Champions don’t make excuses

Published 9:55 am Friday, January 30, 2015

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In September, two prominent football teams were left for dead.

My alma mater, The Ohio State University Buckeyes, suffered an embarrassing loss to Virginia Tech at home, and looked to be out of the conversation for the national championship just two weeks into the season.

The New England Patriots had also been cast aside by the national media after an awful 2-2 start, which culminated in a 41-14 beatdown at the hands of the Kansas City Chiefs on Monday Night Football.

With those devastating losses, there was nothing these teams could do for the rest of the season to be considered among the game’s elite. We might as well have just handed Florida State its second-consecutive crystal football and chiseled a bust in Canton, Ohio, for the former All-Pro quarterback named Tom Brady.

A funny thing happened after we overreacted to a few games so early in the season, though, especially in a sport that now features a win or go home playoff format at every level.

Ohio State, under the leadership of backup quarterback J.T. Barrett, would finish the remainder of the regular season unbeaten and in the hunt for playoff positioning. When Barrett went down prior to the conference championship, third string — yes, third string — quarterback Cardale Jones would guide the Buckeyes to the school’s eighth national championships with drubbings of Wisconsin, Alabama and Oregon.

Brady, meanwhile, just capped off a win in his ninth AFC Championship Game, a feat that seemed improbable in September. This Sunday, he’ll look to hoist the Lombardi trophy for a fourth time, as the Patriots take on the Seattle Seahawks in Super Bowl XLIX.

Two common themes stand out for both programs, or franchises.

The first is everyday improvement. Whether affected by early-season losses, injuries or inexperience, the Buckeyes and Patriots put their best foot forward each day to work toward their respective championship aspirations. They didn’t make excuses about their early-season struggles, losing their Heisman Trophy caliber quarterback for the season or lack of weapons, but continued to get better with each practice and game. By the end of the season, they were — or are — playing their best ball of the season.

I do understand that these teams compete at a level much higher than that of the schools within Western Tidewater; that’s more than obvious. However, there are a number similarities between the aforementioned teams and some of basketball squads that have woefully underperformed since I started writing for The Tidewater News.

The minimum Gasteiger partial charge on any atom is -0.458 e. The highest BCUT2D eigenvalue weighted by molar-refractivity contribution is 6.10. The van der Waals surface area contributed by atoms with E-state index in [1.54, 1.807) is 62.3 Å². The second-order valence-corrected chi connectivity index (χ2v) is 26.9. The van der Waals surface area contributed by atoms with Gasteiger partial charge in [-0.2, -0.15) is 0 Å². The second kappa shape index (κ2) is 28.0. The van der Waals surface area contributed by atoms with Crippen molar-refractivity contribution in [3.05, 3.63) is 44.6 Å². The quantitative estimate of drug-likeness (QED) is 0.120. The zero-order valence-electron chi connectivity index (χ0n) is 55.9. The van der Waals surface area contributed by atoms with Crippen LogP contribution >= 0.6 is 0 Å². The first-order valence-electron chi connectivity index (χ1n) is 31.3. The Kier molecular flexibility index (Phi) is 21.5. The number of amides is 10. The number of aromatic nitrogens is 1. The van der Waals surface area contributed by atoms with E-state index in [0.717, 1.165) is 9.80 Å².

Some have dealt with injuries to their top athletes; others have the difficulty of giving several freshman and sophomores significant minutes each time they take the floor. Another struggles with the concept of playing as a team.

So then what is the problem, you may ask? When I first began my coverage of the local sports teams, some readers believed that I was being too harsh and taking sports too seriously. With that said, my problem is simply with the standard at which the school board, athletic directors, parents and/or fans hold these the coaches accountable.

As few hold their coaches to a higher standard than the fan bases of the Buckeyes and Patriots, therein lies the second key. I believe that the same should be said of local schools in order to achieve success.

As someone who talks to these coaches and attends games on a fairly consistent basis, I have not seen an improvement within several programs from the beginning of the season, and — as I’ve been told — this is nothing new.

In fact, every time I speak with certain coaches, the story is the same thing. They claim to be improving, but continue to be beat by 40 points each night. Such losses are not satisfactory, nor should the ineptitude of the coaching staffs be accepted. I’m not calling for any coach to be fired or reprimanded; I am, quite simply, calling upon the readers to strive for more than mediocrity and hold their coaches accountable until they’re reaching new levels of success.

ANDREW LIND is a staff writer for The Tidewater News. He can be contacted at 562-3187 or